26. Hill, M. E. (2000). Color differences in the socioeconomic status of African American men: Results of a longitudinal study. Social Forces, 78(4), 1437.Google Scholar
  27. Hughes, M., & Hertel, B. R. (1990). The significance of color remains: A study of life chances, mate selection, and ethnic consciousness among black Americans. Social Forces, 68(4), 1105.Google Scholar
  28. Hunter, M. L. (1998). Colorstruck: Skin color stratification in the lives of African American women. Sociological Inquiry, 68(4), 517.CrossRefGoogle Scholar
  29. Hunter, M. L. (2005). Race, gender, and the politics of skin tone. New York: Routledge.Google Scholar
  30. Jackson, J. S., Torres, M., Caldwell, C. H., Neighbors, H. W., Nesse, R. M., Taylor, R. J., Trierweiler, S. J., & Williams, D. R. (2004). The national survey of American life: A study of racial, ethnic and cultural influences on mental disorders and mental health. International Journal of Methods in Psychiatric Research, 13(4), 196–207.CrossRefGoogle Scholar
  31. Klonoff, E. A., & Landrine, H. (2000). Is skin color a marker for racial discrimination? Explaining the skin color-hypertension relationship. Journal of Behavioral Medicine, 23(4), 329.CrossRefGoogle Scholar
  32. Landale, N. S., & Oropesa, R. S. (2005). What does skin color have to do with infant health? An analysis of low birth weight among mainland and island Puerto Ricans. Social Science and Medicine, 61(2), 379–391. doi: 10.1016/j.socscimed.2004.08.029.CrossRefGoogle Scholar
  33. Lee, S. (1988). School Daze [Film, writer, Director]. [121.0]. USA.Google Scholar
  34. Luisa, N. B., Catarina, I. K., David, R. W., Ana, V. D.-R., & Penny, G.-L. (2006). Self-reported health, perceived racial discrimination, and skin color in African Americans in the CARDIA study. Social Science & Medicine, 63(6), 1415.CrossRefGoogle Scholar
  35. Molinary, R. (2007). Hijas Americanas: Beauty, body image, and growing up Latina. Emeryville: Seal Press.Google Scholar
  36. Morales, M. C. (2009). Ethnic-controlled economy or segregation? Exploring inequality in Latina/o co-ethnic jobsites. Sociological Forum, 24(3), 589–610. doi: 10.1111/j.1573-7861.2009.01121.x.CrossRefGoogle Scholar
  37. Morrison, T. (1970). The bluest eye. New York: Random House.Google Scholar
  38. Qian, Z., & Cobas, J. A. (2004). Latinos’ mate selection: National origin, racial, and nativity differences. Social Science Research, 33(2), 225–247. doi: 10.1016/s0049-089x(03)00055-3.CrossRefGoogle Scholar
  39. Rondilla, J. L., & Spickard, P. R. (2007). Is lighter better?: Skin-tone discrimination among Asian Americans. Lanham: Rowman & Littlefield Publishers.Google Scholar
  40. Rosario, M. (2009, February 11). Black is beautiful: A celebration of Afro-Latinas. Latina. http://www.latina.com/entertainment/celebrity/black-beautiful-celebration-afro-latinas. Accessed 21 Sept 2011.
  41. Ross, L. E. (2004). Mate selection preferences among African American college students. Journal of Black Studies, 27(4), 554–569.CrossRefGoogle Scholar
  42. Russell, K., Wilson, M., & Hall, R. E. (1993). The color complex: The politics of skin color among African Americans. New York: Anchor Books/Doubleday.Google Scholar
  43. Sarita, S., & Niva, P. (1997). Skin-color preferences and body satisfaction among South Asian-Canadian and European-Canadian female university students. Journal of Social Psychology, 137(2), 161.CrossRefGoogle Scholar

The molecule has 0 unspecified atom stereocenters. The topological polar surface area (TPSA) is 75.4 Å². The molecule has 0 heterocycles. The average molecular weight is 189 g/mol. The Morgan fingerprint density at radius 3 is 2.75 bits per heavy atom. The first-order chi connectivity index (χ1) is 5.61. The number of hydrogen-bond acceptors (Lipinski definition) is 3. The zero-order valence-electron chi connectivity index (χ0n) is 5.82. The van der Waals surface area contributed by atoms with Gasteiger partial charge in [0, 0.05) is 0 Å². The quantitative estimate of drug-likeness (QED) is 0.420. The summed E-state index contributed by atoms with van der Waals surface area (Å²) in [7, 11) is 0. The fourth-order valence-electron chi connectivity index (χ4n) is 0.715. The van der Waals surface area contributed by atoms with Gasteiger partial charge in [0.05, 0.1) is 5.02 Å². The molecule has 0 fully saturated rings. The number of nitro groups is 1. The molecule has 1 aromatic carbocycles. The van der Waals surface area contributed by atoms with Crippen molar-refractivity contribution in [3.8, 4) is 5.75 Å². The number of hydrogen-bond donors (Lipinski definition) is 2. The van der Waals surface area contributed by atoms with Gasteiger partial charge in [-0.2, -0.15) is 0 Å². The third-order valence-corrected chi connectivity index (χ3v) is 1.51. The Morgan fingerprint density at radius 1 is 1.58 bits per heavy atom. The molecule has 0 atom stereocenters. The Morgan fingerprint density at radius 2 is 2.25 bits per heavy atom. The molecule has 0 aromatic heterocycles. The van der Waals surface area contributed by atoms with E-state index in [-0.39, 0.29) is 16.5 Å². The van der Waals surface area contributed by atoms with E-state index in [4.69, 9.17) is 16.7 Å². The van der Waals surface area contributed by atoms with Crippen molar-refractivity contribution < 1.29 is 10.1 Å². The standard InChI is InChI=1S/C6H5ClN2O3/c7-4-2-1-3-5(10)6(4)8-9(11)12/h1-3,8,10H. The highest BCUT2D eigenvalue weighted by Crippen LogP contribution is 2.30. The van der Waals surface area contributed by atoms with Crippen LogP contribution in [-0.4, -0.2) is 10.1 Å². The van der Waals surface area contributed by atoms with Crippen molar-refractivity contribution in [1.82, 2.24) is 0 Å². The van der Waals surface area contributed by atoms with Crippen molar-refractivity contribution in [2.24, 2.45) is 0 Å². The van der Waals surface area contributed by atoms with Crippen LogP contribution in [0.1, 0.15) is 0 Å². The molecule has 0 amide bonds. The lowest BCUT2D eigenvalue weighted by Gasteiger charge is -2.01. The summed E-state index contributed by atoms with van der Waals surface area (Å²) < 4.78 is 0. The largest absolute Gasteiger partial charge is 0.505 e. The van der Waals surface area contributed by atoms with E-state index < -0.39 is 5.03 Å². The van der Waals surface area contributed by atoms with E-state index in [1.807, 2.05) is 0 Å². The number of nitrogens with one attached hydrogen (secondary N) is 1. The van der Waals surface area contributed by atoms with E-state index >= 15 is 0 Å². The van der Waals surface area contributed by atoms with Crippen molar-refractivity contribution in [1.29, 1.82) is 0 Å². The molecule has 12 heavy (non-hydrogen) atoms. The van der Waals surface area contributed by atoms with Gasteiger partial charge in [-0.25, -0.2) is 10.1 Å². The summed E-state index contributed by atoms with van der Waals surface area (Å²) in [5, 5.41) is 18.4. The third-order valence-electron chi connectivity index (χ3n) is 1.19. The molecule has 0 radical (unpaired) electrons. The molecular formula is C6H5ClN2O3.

44. Stephens, D. P., & Few, A. L. (2007). The effects of images of African American women in hip hop on early adolescents’ attitudes toward physical attractiveness and interpersonal relationships. Sex Roles, 56(3–4), 251–264. doi: 10.1007/s11199-006-9145-5.CrossRefGoogle Scholar
  45. Telzer, E. H., & Garcia, H. A. V. (2009). Skin color and self-perceptions of immigrant and US-born Latinas: The moderating role of racial socialization and ethnic identity. Hispanic Journal of Behavioral Sciences, 31(3), 357–374. doi: 10.1177/0739986309336913.CrossRefGoogle Scholar
  46. Thiyagarajah, N. [Director], Han, B., McAdams, L., Rider, D., & Rodrigues, V. (2010). Shadeism [Film][20:10]. Toronto, Canada.Google Scholar
  47. U.S. Bureau of the Census/Population Division. (2010). The black population alone in the United States: 2010 detailed tables. Race data. Accessed 27 Sept 2011.Google Scholar
  48. U.S. Department of Health and Human Services. (1999). Mental health: A report of the surgeon general. Rockville: U.S. Department of Health and Human Services, Substance Abuse and Mental Health Services Administration, Center for Mental Health Services, National Institutes of Health, National Institute of Mental Health.Google Scholar
  49. U.S. Department of Health and Human Services, P. H. S, Office of the Surgeon General. (2001). Mental health: Culture, race, and ethnicity—A supplement to mental health: A report of the Surgeon General (p. 203). Rockville: U.S. Department of Health and Human Services.Google Scholar
  50. Uhlmann, E., Dasgupta, N., Elgueta, A., Greenwald, A. G., & Swanson, J. (2002). Subgroup prejudice based on skin color among hispanics in the United States and Latin America. Social Cognition, 20(3), 198–226.CrossRefGoogle Scholar
  51. Viglione, J., Hannon, L., & DeFina, R. (2011). The impact of light skin on prison time for black female offenders. The Social Science Journal, 48(1), 250–258. doi: 10.1016/j.soscij.2010.08.003.CrossRefGoogle Scholar
  52. Wade, T. J., & Sara, B. (2005). The differential effect of skin color on attractiveness, personality evaluations, and perceived life success of African Americans. Journal of Black Psychology, 32(3), 215.CrossRefGoogle Scholar
  53. Wilder, J., & Cain, C. (2011). Teaching and learning color consciousness in black families: Exploring family processes and women’s experiences with colorism. Journal of Family Issues, 32(5), 577–604. doi: 10.1177/0192513x10390858.CrossRefGoogle Scholar

Copyright information

© Springer Science+Business Media Dordrecht 2013

Authors and Affiliations

  1. 1.Psychiatry and Behavioral SciencesDuke UniversityDurhamUSA

Personalised recommendations